Growth Trends for Related Jobs
Therapist is a broad term for a variety of physical and mental health occupations. Physical and respiratory therapists help people recover from injuries or diseases, and mental health therapists help people with psychological issues. Therapists of all types are licensed on the state level, and licensing typically includes both educational and experience requirements. A graduate level education is required to practice as a school therapist or a clinical therapist such as mental health counselor or family therapist, and you must be licensed to practice psychology or call yourself a psychologist or psychotherapist.
A bachelor's degree in psychology or a related field is a prerequisite for any type of therapist position. Most psychology undergraduate programs include core courses in social, behavioral and clinical psychology, as well as other social science courses, statistics and other electives.
Those with a master’s degree in psychology can find employment as industrial psychologists, school psychologists, mental health counselors or family therapists. Master’s holders can also be employed as psychological assistants in clinical or research settings if supervised by a licensed doctoral-level psychologist. Typical courses in a psychology master's degree program include industrial-organizational psychology, advanced statistics, clinical practice and research design.
Counseling/clinical and research psychologists are generally required to have a doctoral degree. You can undertake a Ph.D. in psychology or a Doctor of Psychology -- Psy.D. -- doctoral program. A Ph.D. in psychology is a research degree that typically requires a qualifying exam and an original, research-based dissertation. Clinical and counseling Ph.D. programs often include a one-year internship after graduation. The Doctor of Psychology degree, on the other hand, is a clinical degree and usually involves practical work with clients and examinations rather than a dissertation.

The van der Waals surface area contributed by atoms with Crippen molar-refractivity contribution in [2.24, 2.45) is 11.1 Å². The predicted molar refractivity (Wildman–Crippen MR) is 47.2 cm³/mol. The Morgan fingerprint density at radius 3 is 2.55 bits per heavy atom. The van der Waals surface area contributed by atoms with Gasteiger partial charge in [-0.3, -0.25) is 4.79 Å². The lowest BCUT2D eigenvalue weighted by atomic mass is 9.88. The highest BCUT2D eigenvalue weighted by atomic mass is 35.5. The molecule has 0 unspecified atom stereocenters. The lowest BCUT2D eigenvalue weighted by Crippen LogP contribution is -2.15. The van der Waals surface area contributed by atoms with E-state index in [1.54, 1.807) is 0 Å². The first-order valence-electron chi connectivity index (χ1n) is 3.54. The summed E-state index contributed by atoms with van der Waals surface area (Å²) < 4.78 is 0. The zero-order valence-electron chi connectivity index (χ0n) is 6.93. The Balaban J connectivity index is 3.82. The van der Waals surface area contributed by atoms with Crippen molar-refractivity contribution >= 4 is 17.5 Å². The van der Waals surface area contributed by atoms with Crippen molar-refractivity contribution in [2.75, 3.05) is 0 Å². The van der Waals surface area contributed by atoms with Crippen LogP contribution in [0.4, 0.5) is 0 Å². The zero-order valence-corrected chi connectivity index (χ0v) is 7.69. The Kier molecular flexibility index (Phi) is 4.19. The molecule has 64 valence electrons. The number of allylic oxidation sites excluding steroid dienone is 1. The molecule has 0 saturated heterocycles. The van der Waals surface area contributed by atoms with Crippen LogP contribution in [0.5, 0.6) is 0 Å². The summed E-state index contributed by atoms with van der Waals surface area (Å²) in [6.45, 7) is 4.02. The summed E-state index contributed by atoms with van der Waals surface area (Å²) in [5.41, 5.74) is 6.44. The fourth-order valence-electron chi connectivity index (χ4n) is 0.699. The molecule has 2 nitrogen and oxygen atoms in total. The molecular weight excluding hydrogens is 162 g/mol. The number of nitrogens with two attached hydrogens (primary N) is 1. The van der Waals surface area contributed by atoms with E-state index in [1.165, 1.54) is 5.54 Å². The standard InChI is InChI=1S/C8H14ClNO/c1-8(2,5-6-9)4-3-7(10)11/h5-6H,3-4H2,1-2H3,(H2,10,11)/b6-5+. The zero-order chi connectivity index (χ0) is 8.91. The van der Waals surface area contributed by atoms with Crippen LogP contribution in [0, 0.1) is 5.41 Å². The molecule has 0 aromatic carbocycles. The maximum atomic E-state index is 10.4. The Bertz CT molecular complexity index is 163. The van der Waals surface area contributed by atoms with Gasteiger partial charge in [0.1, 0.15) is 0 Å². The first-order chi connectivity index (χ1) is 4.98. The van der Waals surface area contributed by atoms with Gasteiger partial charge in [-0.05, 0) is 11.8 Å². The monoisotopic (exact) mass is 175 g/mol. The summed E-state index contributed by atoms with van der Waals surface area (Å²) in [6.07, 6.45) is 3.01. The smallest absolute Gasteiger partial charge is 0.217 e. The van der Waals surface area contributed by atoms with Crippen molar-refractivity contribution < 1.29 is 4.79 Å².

You must have a state license to practice as a psychotherapist or psychologist. Licensing laws vary by state, but in most cases licensing as a mental health counselor or family therapist requires a master's degree, at least 2,000 hours of supervised practice and passing a state-approved exam. Clinical and counseling psychologist licensing typically requires a doctorate in psychology, an internship and/or a year or two of professional experience and passing the Examination for Professional Practice in Psychology. School psychologists also have to be licensed.
Occupational, Physical and Respiratory Therapists
According to the U.S. Bureau of Labor Statistics, occupational therapists need at least a master's degree in occupational therapy to qualify for state licensing. Physical therapists must also have a master's or doctorate in physical therapy to earn a license to practice. Respiratory therapists usually have an associate's or a bachelor's degree, and some states require a national certification for licensing.
- U.S. Bureau of Labor Statistics: OOH -- Psychologists
- U.S. Bureau of Labor Statistics: OOH -- Mental Health Counselors and Marriage and Family Therapists
- Careers in Psychology: Career as a Counselor and Therapist
- U.S. Bureau of Labor Statistics: OOH -- Respiratory Therapists
- U.S. Bureau of Labor Statistics: OOH -- Physical Therapists
- U.S. Bureau of Labor Statistics: OOH -- Occupational Therapists
Clayton Browne has been writing professionally since 1994. He has written and edited everything from science fiction to semiconductor patents to dissertations in linguistics, having worked for Holt, Rinehart & Winston, Steck-Vaughn and The Psychological Corp. Browne has a Master of Science in linguistic anthropology from the University of Wisconsin-Milwaukee.
Tim P. Whitby/Getty Images Entertainment/Getty Images